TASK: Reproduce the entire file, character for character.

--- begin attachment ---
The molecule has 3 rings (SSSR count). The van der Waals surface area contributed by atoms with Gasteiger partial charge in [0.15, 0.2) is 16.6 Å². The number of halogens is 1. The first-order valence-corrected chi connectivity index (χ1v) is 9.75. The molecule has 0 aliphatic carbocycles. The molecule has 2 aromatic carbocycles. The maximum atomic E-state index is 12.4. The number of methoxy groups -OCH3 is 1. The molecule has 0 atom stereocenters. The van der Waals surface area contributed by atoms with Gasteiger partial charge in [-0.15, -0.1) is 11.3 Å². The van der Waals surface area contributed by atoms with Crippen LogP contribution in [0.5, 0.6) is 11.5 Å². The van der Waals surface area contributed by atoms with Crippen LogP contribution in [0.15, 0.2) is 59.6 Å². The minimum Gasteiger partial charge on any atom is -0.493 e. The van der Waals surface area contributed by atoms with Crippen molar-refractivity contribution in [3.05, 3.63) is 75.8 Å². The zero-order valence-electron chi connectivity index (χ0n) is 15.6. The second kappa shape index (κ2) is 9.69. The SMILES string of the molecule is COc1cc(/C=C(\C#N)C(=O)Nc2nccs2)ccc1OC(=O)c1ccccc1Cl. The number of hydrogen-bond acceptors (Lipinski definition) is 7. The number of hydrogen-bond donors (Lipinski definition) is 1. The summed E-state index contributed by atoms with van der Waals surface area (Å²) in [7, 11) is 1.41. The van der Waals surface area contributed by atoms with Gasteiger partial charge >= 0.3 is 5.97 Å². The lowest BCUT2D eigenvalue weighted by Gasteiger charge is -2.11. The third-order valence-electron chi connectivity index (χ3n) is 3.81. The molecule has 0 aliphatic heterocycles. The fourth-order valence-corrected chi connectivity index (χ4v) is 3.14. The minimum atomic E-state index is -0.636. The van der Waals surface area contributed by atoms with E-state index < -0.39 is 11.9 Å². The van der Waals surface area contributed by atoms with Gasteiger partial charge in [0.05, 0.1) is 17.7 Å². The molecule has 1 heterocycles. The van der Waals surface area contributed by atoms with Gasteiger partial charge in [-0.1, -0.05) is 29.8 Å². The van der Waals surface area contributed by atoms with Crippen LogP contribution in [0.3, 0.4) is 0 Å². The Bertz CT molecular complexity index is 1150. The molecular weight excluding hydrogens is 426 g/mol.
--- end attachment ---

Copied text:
The molecule has 3 rings (SSSR count). The van der Waals surface area contributed by atoms with Gasteiger partial charge in [0.15, 0.2) is 16.6 Å². The number of halogens is 1. The first-order valence-corrected chi connectivity index (χ1v) is 9.75. The molecule has 0 aliphatic carbocycles. The molecule has 2 aromatic carbocycles. The maximum atomic E-state index is 12.4. The number of methoxy groups -OCH3 is 1. The molecule has 0 atom stereocenters. The van der Waals surface area contributed by atoms with Gasteiger partial charge in [-0.15, -0.1) is 11.3 Å². The van der Waals surface area contributed by atoms with Crippen LogP contribution in [0.5, 0.6) is 11.5 Å². The van der Waals surface area contributed by atoms with Crippen LogP contribution in [0.15, 0.2) is 59.6 Å². The minimum Gasteiger partial charge on any atom is -0.493 e. The van der Waals surface area contributed by atoms with Crippen molar-refractivity contribution in [3.05, 3.63) is 75.8 Å². The zero-order valence-electron chi connectivity index (χ0n) is 15.6. The second kappa shape index (κ2) is 9.69. The SMILES string of the molecule is COc1cc(/C=C(\C#N)C(=O)Nc2nccs2)ccc1OC(=O)c1ccccc1Cl. The number of hydrogen-bond acceptors (Lipinski definition) is 7. The number of hydrogen-bond donors (Lipinski definition) is 1. The summed E-state index contributed by atoms with van der Waals surface area (Å²) in [7, 11) is 1.41. The van der Waals surface area contributed by atoms with Gasteiger partial charge >= 0.3 is 5.97 Å². The lowest BCUT2D eigenvalue weighted by Gasteiger charge is -2.11. The third-order valence-electron chi connectivity index (χ3n) is 3.81. The molecule has 0 aliphatic heterocycles. The fourth-order valence-corrected chi connectivity index (χ4v) is 3.14. The minimum atomic E-state index is -0.636. The van der Waals surface area contributed by atoms with E-state index < -0.39 is 11.9 Å². The van der Waals surface area contributed by atoms with Gasteiger partial charge in [0.05, 0.1) is 17.7 Å². The molecule has 1 heterocycles. The van der Waals surface area contributed by atoms with Gasteiger partial charge in [-0.1, -0.05) is 29.8 Å². The van der Waals surface area contributed by atoms with Crippen LogP contribution in [0.3, 0.4) is 0 Å². The Bertz CT molecular complexity index is 1150. The molecular weight excluding hydrogens is 426 g/mol.